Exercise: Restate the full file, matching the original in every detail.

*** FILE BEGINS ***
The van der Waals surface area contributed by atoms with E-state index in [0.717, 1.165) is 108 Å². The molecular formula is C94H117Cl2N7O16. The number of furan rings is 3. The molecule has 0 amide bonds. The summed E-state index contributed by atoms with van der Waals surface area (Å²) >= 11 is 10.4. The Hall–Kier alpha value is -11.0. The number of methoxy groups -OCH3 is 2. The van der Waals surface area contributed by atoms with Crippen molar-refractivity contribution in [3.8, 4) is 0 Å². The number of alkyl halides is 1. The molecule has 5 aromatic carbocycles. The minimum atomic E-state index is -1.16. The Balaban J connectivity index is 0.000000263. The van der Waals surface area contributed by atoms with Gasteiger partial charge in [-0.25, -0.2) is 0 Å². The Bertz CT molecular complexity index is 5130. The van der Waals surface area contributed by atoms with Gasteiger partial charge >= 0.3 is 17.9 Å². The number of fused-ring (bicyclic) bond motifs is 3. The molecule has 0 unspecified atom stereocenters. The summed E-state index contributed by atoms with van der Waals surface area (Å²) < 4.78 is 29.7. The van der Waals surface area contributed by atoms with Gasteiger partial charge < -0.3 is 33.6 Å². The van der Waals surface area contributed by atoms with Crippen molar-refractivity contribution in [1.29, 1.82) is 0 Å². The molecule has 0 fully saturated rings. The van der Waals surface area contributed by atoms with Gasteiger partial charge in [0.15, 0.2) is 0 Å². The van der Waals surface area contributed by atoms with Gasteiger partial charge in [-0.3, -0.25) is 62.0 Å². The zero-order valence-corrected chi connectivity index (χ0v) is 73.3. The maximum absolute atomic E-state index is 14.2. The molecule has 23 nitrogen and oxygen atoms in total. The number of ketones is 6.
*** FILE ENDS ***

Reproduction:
The van der Waals surface area contributed by atoms with E-state index in [0.717, 1.165) is 108 Å². The molecular formula is C94H117Cl2N7O16. The number of furan rings is 3. The molecule has 0 amide bonds. The summed E-state index contributed by atoms with van der Waals surface area (Å²) >= 11 is 10.4. The Hall–Kier alpha value is -11.0. The number of methoxy groups -OCH3 is 2. The van der Waals surface area contributed by atoms with Crippen molar-refractivity contribution in [3.8, 4) is 0 Å². The number of alkyl halides is 1. The molecule has 5 aromatic carbocycles. The minimum atomic E-state index is -1.16. The Balaban J connectivity index is 0.000000263. The van der Waals surface area contributed by atoms with Gasteiger partial charge in [-0.25, -0.2) is 0 Å². The Bertz CT molecular complexity index is 5130. The van der Waals surface area contributed by atoms with Gasteiger partial charge >= 0.3 is 17.9 Å². The number of fused-ring (bicyclic) bond motifs is 3. The molecule has 0 unspecified atom stereocenters. The summed E-state index contributed by atoms with van der Waals surface area (Å²) < 4.78 is 29.7. The van der Waals surface area contributed by atoms with Gasteiger partial charge < -0.3 is 33.6 Å². The van der Waals surface area contributed by atoms with Crippen molar-refractivity contribution in [1.29, 1.82) is 0 Å². The molecule has 0 fully saturated rings. The van der Waals surface area contributed by atoms with Gasteiger partial charge in [0.15, 0.2) is 0 Å². The van der Waals surface area contributed by atoms with Gasteiger partial charge in [-0.3, -0.25) is 62.0 Å². The zero-order valence-corrected chi connectivity index (χ0v) is 73.3. The maximum absolute atomic E-state index is 14.2. The molecule has 23 nitrogen and oxygen atoms in total. The number of ketones is 6.